Take care.



A Kid from Canada Becomes a London Marathoner

Hey There!

Let me tell you about the highlight of my year. And I don’t mean the highlight of my year up until now. The London Marathon is the highlight of my entire year which includes the 8 months that have not happened yet. Maybe a couple weeks into 2017 as well. No more than 3. But probably just 2016. Certainly no later than March 2017.

To be frank, the prospect of writing about my London Marathon experience is daunting. My vastly limited capacity to express myself in general, but especially with words, means that this entry will inevitably fall short of conveying what being a part of this incredible event truly meant to me.

Many of you probably don’t know this but the London Marathon is the largest single day fundraising event in the World. Since the race started in 1981, it has raised over £700 million! That is an INSANE amount isn’t it? I was honoured to do my small part for this effort by raising money for the Roy Castle Lung Cancer Foundation (there is still time to donate here). To up the ante a lot of folks run the race in a costume (because I guess running the race alone isn’t enough). This really adds to the entertainment of the event. The best costume I saw was a guy dressed up as a storm trooper! I paced myself off a lobster for a couple of kms and was passed in the final stretch by someone dressed in a heart costume! And I am not talking about a gradual over taking, the dude whizzed past me like I was standing still! There was also a guy who ran with a fridge on his back! I’ve been inspired with a lot of costume ideas of my own, most of which involve dressing up like wrestlers from the 90s. My favourite is the Warriorathon. This involves dressing up as the Ultimate Warrior and sprinting the entire marathon. Estimated finish time is around 45 minutes. Maybe add a few minutes for the occasional Gorilla Press during the race.


On to my race experience. I am going to start with the crowds. They were bananas! Wall to wall the entire race. The support was unreal. And I don’t want to treat that as a throw away statement. I genuinely mean that the support was UNREAL . It is an incredible feeling to have an entire city (of 8 million!) rooting for you. Blokes with pints yelling “Come on Matt! You got this!”. Mothers supportively telling you “Good work Matt. Keep going!”. Fathers nodding with approval when you catch their eye as you run by. Kids sticking their hands out desperately seeking a high five (of which countless were delivered!). That really is an unreal thing to experience over the course of a marathon. Normal life unfortunately never offers you that much support and encouragement. Now I am not so delicate that I need constant encouragement but I think it is important to always remember that some positive words can go a long way. Don’t be stingy with them.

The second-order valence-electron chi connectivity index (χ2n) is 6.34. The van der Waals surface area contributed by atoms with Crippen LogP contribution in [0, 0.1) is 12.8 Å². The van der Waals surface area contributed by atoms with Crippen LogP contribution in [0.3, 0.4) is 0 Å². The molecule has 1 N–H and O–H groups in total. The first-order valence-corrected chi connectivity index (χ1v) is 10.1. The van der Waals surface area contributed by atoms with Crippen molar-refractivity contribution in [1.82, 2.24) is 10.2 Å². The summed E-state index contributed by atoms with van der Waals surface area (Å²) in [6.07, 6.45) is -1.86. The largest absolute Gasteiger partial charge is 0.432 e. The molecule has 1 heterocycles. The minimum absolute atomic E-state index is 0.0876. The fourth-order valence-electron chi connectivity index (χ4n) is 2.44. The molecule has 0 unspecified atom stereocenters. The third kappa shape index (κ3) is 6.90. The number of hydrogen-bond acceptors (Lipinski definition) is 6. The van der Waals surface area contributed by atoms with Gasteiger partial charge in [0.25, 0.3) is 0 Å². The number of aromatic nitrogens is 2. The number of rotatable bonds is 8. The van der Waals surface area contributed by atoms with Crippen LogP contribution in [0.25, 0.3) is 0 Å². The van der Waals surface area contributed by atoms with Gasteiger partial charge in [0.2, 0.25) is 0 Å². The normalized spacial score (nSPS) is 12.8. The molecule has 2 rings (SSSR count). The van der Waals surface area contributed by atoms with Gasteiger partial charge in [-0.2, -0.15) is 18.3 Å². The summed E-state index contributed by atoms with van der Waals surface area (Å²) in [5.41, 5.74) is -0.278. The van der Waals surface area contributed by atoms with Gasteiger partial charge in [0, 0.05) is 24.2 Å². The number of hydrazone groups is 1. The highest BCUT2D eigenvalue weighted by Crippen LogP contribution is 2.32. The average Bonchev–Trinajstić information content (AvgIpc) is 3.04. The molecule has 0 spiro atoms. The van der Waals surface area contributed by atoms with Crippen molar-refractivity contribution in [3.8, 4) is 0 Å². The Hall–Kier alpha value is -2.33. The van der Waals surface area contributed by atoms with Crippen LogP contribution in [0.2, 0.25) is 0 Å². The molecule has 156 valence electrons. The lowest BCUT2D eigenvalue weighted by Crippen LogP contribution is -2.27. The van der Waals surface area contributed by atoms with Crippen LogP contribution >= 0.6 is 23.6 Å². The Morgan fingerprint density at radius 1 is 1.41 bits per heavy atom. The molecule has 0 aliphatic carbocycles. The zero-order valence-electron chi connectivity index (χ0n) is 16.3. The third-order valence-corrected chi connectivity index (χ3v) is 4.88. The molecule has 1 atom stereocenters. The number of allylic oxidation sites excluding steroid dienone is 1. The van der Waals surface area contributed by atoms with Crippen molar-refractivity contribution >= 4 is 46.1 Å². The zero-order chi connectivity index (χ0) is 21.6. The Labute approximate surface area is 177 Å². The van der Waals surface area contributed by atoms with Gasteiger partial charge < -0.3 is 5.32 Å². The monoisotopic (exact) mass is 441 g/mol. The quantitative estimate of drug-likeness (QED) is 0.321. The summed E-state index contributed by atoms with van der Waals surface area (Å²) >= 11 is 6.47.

I am very happy with the race I ran. Things were running pretty smooth until 28km (roughly two-thirds the way through). Up until then I felt like a million bucks: headphones out, smile plastered on my face, chatting with other runners, high-fiving everything in sight. The whole nine. After 28km the legs started to feel a tad heavy. Runners call this “hitting the wall”. This is when the lactic acid build in your legs starts to diminish their interest in functioning properly. Definitely was a bit early to start struggling but I did manage to keep things relatively on track although with a complete change of attitude: headphones in, pain etched over my face, head down, and numerous hands left untouched. I ended up doing the 2nd half 8 minutes slower than the first and came in at 3:18:31 overall. I was hoping for under 3:15 but I am pretty damn satisfied with 3:18!

After I ran my first marathon six years ago I said that “I will never run another marathon”. It took 6 and a half months to convince myself to run another. After the London Marathon it took about 18 hours. I have a rough blueprint around running the remaining five major marathons: New York, Boston, Chicago, Tokyo, and Berlin!

Perhaps the biggest highlight of the whole weekend was having a little bit of home waiting for me at the finish line.

As you may know, right after the marathon I shipped off to the Netherlands and Belgium for a 10 day run around. So for those of you who have grown weary of me writing about running, stay tuned!

Take care.